I play games for a lot of reasons. Sometimes I want to be told a story or chase high scores. Other times I want to master deep systems or escape into another world. That’s why I love the medium. There’s a game for every occasion, every mindset, and every mood. It’s a beautiful thing.
Over the years I’ve fallen in love with what I call ambient games. Freeform, laid-back, open-ended experiences that you can lose yourself in for a few hours. Games, or parts of games, that are slow and measured, with no pressure to do anything in particular. Like a screensaver for your brain.
This could be going on a cross-country road trip in Euro Truck Simulator 2, scanning planets in the cosmic depths of Elite Dangerous, rambling around Proteus’ psychedelic island, planting crops in Stardew Valley, or taking soil samples with your rover in Take On Mars.
Games like this give you a chance to dim the lights, sink into your chair, put on headphones, and drift away from reality for a while. The videogame equivalent of listening to a Brian Eno album or taking a long, hot bath. And this is why I love the colourful procedural universe of No Man’s Sky.
Some people don’t love No Man’s Sky. It’s one of the most divisive releases of the year so far, splitting critics almost down the middle. And while I agree with a lot of their complaints, I still really like it. Because I realised that it’s not a game to be finished; it’s an experience to be had.
Part of the problem is, I think, expectation. The hurricane of hype surrounding the game undoubtedly painted an inaccurate picture of it in people’s heads. They expected a deep, complex sim like Elite, and instead they got a weird, arty, minimalist space exploration game with crafting.
And if you start No Man’s Sky with that mindset, you’re almost certainly going to be disappointed. Its core loop of harvesting resources, building things, and crafting fuel to travel deeper into the galaxy is shallow—especially compared to the unfathomable breadth of its setting.
But when you stop caring about reaching the centre of the galaxy, following the Atlas, or whatever path you’ve chosen, you start to appreciate what really makes the game special. Because while you’re furiously mining zinc on some moon to craft warp cells, you're not having an adventure.
I love science fiction, because it fires my imagination in a way no other genre does. In Arthur C. Clarke’s novel 2001: A Space Odyssey, in a chapter titled The World of the Gods, the Discovery passes Jupiter and sends a probe into the massive, chaotic storms raging in its atmosphere.
The way Clarke vividly describes an “endless sea of mottled gold” and how it’s so alien that it’s “meaningless to eyes accustomed to the shapes and colours of Earth” has always stuck with me, because it makes you realise just how terrifyingly, infinitely unknowable space is.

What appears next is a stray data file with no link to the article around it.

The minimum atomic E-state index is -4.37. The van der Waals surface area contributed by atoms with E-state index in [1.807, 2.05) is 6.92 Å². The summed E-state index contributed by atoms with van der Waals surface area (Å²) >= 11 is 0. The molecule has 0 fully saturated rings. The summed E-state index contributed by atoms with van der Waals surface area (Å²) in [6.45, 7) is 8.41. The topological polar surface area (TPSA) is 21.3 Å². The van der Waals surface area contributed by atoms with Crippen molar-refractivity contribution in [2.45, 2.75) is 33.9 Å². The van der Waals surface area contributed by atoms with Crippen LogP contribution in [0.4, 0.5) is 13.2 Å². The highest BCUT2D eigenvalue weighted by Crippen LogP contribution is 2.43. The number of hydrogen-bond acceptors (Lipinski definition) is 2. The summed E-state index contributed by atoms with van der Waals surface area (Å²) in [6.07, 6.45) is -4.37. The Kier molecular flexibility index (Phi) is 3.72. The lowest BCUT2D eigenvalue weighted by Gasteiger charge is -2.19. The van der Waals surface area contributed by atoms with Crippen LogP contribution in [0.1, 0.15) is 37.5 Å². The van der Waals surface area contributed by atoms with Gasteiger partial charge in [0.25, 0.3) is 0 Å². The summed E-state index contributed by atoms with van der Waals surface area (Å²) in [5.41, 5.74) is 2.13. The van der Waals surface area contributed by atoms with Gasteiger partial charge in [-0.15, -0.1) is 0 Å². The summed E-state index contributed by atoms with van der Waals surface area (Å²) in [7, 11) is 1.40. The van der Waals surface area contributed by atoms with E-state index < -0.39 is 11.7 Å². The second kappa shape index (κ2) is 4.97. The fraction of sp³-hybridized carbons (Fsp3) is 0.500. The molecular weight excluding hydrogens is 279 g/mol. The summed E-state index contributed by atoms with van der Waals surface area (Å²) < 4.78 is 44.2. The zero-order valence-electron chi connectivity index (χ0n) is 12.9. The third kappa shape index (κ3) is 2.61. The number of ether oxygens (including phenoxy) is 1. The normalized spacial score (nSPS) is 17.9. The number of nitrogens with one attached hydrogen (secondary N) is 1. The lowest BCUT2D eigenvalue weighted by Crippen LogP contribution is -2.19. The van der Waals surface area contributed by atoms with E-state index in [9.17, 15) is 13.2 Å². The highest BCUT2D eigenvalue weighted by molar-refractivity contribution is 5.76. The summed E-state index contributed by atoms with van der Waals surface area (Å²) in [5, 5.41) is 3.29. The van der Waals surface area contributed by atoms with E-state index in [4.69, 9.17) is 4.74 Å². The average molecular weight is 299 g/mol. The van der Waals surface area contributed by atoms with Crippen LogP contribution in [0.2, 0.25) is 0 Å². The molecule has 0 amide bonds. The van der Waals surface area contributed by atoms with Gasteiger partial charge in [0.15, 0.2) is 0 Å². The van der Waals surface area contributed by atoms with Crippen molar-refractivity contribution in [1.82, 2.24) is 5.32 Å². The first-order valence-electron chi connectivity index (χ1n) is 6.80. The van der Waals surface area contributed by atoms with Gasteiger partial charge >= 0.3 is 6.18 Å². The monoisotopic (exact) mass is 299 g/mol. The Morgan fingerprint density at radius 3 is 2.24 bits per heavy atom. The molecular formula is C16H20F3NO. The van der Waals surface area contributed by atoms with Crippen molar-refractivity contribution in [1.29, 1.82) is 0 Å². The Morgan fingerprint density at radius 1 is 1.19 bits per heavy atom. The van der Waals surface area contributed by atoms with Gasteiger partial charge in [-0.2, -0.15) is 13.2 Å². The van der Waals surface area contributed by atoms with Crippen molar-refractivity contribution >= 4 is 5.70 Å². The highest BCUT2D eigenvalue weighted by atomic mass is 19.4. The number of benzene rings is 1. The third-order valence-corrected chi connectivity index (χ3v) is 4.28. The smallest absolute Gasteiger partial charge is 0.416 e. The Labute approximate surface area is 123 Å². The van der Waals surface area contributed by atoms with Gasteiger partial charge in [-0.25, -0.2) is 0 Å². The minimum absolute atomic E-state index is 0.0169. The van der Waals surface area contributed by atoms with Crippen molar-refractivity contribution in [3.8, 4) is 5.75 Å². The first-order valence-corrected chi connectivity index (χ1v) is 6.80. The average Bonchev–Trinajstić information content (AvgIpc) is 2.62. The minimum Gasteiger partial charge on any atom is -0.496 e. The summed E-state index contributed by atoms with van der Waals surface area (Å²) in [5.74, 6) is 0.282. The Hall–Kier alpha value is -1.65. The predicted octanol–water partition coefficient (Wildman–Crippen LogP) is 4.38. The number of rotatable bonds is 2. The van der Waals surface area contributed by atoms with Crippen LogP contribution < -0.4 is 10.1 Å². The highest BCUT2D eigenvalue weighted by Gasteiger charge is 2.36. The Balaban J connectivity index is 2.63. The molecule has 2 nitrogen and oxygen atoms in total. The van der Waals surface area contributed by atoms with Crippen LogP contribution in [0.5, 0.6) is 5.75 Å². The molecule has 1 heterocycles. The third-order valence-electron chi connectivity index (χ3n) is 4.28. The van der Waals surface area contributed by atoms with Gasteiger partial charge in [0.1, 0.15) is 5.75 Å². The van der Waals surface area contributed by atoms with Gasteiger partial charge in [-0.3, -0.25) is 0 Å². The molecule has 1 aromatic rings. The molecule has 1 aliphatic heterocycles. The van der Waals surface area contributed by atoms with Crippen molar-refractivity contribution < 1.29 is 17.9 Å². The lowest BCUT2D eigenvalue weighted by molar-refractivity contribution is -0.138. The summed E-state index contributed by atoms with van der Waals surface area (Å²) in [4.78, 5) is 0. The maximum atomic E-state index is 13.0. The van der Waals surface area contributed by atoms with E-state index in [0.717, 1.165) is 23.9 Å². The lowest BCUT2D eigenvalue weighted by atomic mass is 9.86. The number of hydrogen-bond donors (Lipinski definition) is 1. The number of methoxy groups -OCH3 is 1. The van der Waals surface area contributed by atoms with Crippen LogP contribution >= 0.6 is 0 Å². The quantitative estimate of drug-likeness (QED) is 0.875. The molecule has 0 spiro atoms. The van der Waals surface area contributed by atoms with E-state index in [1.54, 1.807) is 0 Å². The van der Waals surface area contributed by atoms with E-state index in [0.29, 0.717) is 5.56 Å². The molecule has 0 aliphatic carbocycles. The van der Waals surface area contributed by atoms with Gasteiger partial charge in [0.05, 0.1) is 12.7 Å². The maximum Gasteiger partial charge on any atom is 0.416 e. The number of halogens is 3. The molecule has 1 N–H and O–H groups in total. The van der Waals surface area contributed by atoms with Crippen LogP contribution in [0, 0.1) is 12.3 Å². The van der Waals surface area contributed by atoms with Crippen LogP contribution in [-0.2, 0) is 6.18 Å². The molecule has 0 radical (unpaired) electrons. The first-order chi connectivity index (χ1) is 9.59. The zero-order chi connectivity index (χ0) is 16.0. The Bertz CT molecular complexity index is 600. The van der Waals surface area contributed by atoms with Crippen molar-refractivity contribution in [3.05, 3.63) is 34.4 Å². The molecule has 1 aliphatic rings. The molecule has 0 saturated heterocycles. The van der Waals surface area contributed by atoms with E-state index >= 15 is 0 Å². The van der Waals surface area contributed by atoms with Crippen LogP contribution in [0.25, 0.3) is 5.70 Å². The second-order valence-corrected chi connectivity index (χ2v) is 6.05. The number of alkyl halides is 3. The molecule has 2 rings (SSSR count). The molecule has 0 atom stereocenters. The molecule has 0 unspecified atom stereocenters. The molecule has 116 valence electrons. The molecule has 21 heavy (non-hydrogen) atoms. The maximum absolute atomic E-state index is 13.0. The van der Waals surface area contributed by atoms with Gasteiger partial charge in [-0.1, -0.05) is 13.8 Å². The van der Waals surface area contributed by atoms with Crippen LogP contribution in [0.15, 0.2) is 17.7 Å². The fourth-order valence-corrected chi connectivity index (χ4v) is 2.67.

And, for me, No Man’s Sky captures some of this sci-fi magic. It makes me feel like I’m voyaging into the unknown, a speck of dust floating in a vast cosmos. But to appreciate the game on this level you need to take some responsibility yourself. You need an imagination.
It’s easy to see the game’s joins. Sometimes literally when you’re approaching a planet and the landscape pops into view. You see two aliens, each with slightly different horns or tails, and you can determine how the procedural generation tech has conjured them up.
But if you suspend your disbelief, take it on its own terms, and buy into the game’s universe, you’ll enjoy it a lot more. If you want a polished, nuanced, deep game, look elsewhere. I’ve found that No Man’s Sky is best enjoyed at a leisurely pace with no specific goal in mind.
When you land on a planet, don’t feel pressured to analyse every creature and spend ten minutes mining giant chunks of of gold and aluminium. Have a look around, and if you don’t like it, fly away. There are still another few quintillion to visit after all, and life’s too short.
Don’t fret about ‘finishing’ the game, because whatever lies at the core will never live up to the idea you have in your head. Make some progress here and there, sure, but don’t make it your driving ambition. Stop and smell the roses, but don’t destroy them or you’ll make the Sentinels angry.
You’ll inevitably see a lot of unremarkable planets as you explore, but persevere and there are incredible sights to behold out there. I’ve seen sunsets casting surreal coloured light over toxic deserts, herds of weird creatures grazing on plains of turquoise grass, and immense water-worlds looming on the horizons of rocky moons.
Basically, stop worrying. It doesn’t matter if the mining and crafting are repetitive or that you’re still light years away from the core. Or that there are a lot of similar-looking planets that sometimes pop awkwardly into view as the procedural generation struggles to keep up with your ship.
Pour yourself a drink, turn the lights down, maybe put some music or a podcast on, and go for a lazy expedition among the stars. No Man’s Sky is far from perfect, and there are much better space sims out there, but as a game just to relax to—and which captures the evocative mystery of classic science fiction—it’s a wonderful thing.